In their discussions of logic and set theory, Willard Quine and Alonzo Church distinguish between a paradox, an affront against unschooled intuition, and an antinomy, an outright contradiction, an offense against the laws of reason. Both of these predicaments are rooted in classical antiquity. The term aporia (literally, “no way”, or “cul-de-sac”), derived from poros (passage), already occurs in the writings of Democritus. Plato relates it to dialectic. The aporetic situation arises as an intermediate consequence of elenchus, the Socratic method of eliciting truth by means of brief questions and answers. One characteristic instance witnesses Socrates eliciting doubts from his interlocutors by being more in doubt than anyone else. (See Meno 80c.) According to Aristotle, an aporia results when a gratuitously clever sophistic argument from received premisses (τὰ ἔνδοξα), leads to an impasse, wherein “thought is bound fast when it will not rest because the conclusion does not satisfy it, and cannot advance because it cannot refute the argument”. (See the Nicomachean Ethics, VII.2 1146a 24.) It is defined as a condition of perplexity, which obtains “when we reflect on both sides of the question and find everything alike to be in keeping with either course that we are perplexed which of the two we are to do”. (See Topics, VI.6.145b 17–20.) However, the diaporematic method can also be used in the task of attaining knowledge, as is famously declared in the beginning of the book B of Metaphysics:
We must, with a view to the science which we are seeking, first recount the subject that should be first discussed. These include both the other opinions that some have held on certain points, and any points beside these that happen to have been overlooked. For those who wish to get clear of difficulties it is advantageous to state the difficulties well; for the subsequent free play of thought implies the solution of the previous difficulties, and it is not possible to untie a knot which one does not know. But the difficulty of our thinking points to a knot in the object; for in so far as our thought is in difficulties, it is in like case with those who are tied up; for in either case it is impossible to go forward. (Metaphysics III(B) 3.995a 24-34.)
Accordingly, the goal of the diaporematic method consists in liberating man from the bondage of his perplexity.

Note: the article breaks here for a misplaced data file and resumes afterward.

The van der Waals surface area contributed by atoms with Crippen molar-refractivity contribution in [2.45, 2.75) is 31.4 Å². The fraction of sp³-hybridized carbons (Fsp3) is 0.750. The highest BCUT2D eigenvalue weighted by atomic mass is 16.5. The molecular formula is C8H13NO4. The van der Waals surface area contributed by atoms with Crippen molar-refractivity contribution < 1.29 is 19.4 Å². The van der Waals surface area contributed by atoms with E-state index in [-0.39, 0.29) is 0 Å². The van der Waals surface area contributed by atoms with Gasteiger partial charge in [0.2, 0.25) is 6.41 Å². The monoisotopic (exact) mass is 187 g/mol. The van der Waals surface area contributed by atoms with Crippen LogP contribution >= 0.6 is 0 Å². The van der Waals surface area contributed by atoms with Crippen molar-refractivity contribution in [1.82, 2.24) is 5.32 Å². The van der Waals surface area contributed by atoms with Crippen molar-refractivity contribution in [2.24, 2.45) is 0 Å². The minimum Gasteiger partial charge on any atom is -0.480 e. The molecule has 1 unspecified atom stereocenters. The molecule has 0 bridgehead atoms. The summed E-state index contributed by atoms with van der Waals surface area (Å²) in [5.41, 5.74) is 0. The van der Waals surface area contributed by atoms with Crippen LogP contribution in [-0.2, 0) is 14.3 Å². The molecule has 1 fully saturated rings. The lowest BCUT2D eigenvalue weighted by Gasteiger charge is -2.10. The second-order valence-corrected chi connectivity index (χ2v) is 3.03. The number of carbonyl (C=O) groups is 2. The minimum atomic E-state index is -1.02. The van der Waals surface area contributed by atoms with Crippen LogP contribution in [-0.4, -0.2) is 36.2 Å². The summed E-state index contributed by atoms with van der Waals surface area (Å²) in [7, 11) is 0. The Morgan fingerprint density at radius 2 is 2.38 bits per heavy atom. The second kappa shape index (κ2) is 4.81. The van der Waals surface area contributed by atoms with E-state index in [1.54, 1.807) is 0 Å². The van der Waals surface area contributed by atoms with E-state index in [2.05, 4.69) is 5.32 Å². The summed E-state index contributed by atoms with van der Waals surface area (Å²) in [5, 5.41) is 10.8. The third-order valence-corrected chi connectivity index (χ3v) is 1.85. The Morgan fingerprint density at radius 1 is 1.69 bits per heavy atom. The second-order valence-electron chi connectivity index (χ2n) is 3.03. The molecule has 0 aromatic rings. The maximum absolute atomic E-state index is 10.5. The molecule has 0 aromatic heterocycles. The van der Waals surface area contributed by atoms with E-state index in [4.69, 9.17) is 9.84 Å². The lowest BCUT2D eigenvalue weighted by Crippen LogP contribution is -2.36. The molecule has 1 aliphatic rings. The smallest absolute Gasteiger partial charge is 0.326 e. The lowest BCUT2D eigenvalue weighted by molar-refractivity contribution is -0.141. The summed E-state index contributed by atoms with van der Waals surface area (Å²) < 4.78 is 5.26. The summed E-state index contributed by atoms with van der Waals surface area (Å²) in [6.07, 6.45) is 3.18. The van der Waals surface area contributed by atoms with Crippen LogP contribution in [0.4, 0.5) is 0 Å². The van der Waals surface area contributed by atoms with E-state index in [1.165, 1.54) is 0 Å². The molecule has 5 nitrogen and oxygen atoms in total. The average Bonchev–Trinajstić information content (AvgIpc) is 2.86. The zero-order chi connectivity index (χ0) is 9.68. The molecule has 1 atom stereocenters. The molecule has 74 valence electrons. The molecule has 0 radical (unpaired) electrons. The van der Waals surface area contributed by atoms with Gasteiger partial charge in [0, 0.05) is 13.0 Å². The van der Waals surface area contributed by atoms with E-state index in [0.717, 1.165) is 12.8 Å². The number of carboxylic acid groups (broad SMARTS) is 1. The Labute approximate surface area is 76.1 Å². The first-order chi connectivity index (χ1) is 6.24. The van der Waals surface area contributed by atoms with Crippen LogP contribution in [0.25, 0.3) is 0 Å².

In the Roman rhetoric, the figure of aporia or diaporesis has been rendered as dubitatio, or indecision, whereby a speaker seems to ask the audience which of the two or more words (verba) he had better use, or which things (res) he had better talk about. (See Cicero, Ad Herennium, IV.xxix.40.) In his pithy manner, Quintilian observes the deceptive capacity of dubitatio: “Hoc etiam in praeteritum valet; nam et dubitasse nos fingimus.” (See Institutio Oratoria IX.i.30,35; IX.ii.19–20, IX.iii.88.) It was said that indecision may lend an impression of truth to his statements, or even assist him in covering up his past with a pretense. Thus the practically oriented orator found advantageous the bondage that Aristotle strove to overcome through the process of rational inquiry.
In words, as in deeds, Michael aims to escape the bounds of his perplexity. He reflects on the words of Edgar Allan Poe: “every work of art should contain within itself all that is necessary for its own comprehension.” If this is true, it is only in virtue of the work containing within itself a microcosm that reflects the innermost principle of its composition, just as the nucleus of a living cell contains genetic code responsible for defining its function. And just as the study of genetics depends on the prior understanding of scientific bases of physical and chemical interactions, so does art, howsoever self-sufficient, depend in its essence on the understanding of its origins and its environment. As with art, so with life. In achieving an understanding of a self-contained fragment, Michael hopes to gain an insight into the workings of the extensive whole. It will only take a lifetime.